Let me share one of my recurring nightmares with you. I'm delivering a paper on why the United States pursued a particular strategy during an international negotiation. Suddenly a former policy principal, groaning with gravitas, emerges from the shadows and declares, "You lie! We did that for another reason entirely." Then, with a dramatic flourish, the person raises a wadded piece of paper and shouts triumphantly, "And I have the document to prove it!" The audience gasps; my shoulders slump. My career in ruins, I wake up in a sweat.
I'll bet I'm not the only one who has this nightmare. International-relations experts writing about recent events suffer a handicap that other scholars avoid: Information that can make or break our arguments is often classified. Most governments keep foreign-policy memoranda classified for decades. We can and do rely on other sources to "process-trace" decisions on foreign policy, including news reporting, interviews with policy makers, memoirs, and the occasional Bob Woodward book. After 25 years or so, most of the key documents are declassified and published in Foreign Relations of the United States, a many-volume compendium of primary-source documents. Until then, however, scholars wonder if there are top-secret memos somewhere that vindicate or vitiate our hypotheses.
Seen in this light, WikiLeaks clearly has the potential to be a game changer. The organization's latest document dump contains 250,000 U.S. State Department cables, to be released over the next few months. The bulk of the cables were written in the past five years, and will be available far earlier than political scientists or diplomatic historians ever expected. In the short term, this is a potential gold mine for foreign-affairs scholarship. In the long term, however, what WikiLeaks wants to call "Cablegate" will very likely make life far more difficult for my profession.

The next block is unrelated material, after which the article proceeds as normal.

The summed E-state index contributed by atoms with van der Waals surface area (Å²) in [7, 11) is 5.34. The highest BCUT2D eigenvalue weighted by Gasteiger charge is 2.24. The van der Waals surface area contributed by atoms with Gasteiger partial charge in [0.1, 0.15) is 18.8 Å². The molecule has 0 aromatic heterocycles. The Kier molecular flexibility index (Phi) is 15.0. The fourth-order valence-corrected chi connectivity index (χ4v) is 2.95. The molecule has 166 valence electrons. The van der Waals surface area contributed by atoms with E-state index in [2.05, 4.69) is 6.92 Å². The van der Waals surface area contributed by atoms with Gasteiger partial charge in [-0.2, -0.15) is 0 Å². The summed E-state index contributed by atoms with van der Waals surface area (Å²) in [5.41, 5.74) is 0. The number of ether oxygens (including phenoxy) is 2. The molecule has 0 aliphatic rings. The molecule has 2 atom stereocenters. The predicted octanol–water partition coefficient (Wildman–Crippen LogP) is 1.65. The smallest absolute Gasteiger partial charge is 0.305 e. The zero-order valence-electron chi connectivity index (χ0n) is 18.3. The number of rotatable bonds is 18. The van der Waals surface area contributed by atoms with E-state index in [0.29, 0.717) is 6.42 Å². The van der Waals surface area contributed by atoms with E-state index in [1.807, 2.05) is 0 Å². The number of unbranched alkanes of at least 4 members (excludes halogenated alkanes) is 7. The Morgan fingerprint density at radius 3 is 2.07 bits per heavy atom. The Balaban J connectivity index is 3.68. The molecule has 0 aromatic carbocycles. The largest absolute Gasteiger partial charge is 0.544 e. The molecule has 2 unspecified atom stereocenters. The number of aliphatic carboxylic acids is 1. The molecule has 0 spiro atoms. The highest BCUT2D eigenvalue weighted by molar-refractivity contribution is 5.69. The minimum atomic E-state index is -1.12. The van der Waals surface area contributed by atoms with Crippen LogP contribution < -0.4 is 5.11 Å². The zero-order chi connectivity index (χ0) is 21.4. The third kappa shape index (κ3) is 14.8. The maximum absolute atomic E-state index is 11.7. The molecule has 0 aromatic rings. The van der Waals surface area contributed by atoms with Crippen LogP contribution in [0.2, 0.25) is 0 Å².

For now, things certainly look very sweet. Timothy Garton Ash characterized the documents as "the historian's dream." Jon Western, a visiting professor of international relations at the University of Massachusetts at Amherst, blogged that WikiLeaks may allow scholars to "leapfrog" the traditional process of declassification, which takes decades. While the first wave of news reports focused on the more titillating disclosures (see: Col. Muammar el-Qaddafi's Ukrainian nurse), the second wave has highlighted substantive and trenchant aspects of world politics and American foreign policy. The published memos reveal provocative Chinese perspectives on the future of the Korean peninsula, as well as American policy makers' pessimistic perceptions of the Russian state.
Scholars will need to exercise care in putting the WikiLeaks documents in proper perspective. Some researchers suffer from "document fetishism," the belief that if something appears in an official, classified document, then it must be true. Sophisticated observers are well aware, however, that these cables offer only a partial picture of foreign-policy decision-making. Remember, with Cablegate, WikiLeaks has published cables and memos only from the State Department. Last I checked, other bureaucracies—the National Security Council, the Defense Department—also shape U.S. foreign policy. The WikiLeaks cables are a source—they should not be the sole source for anything.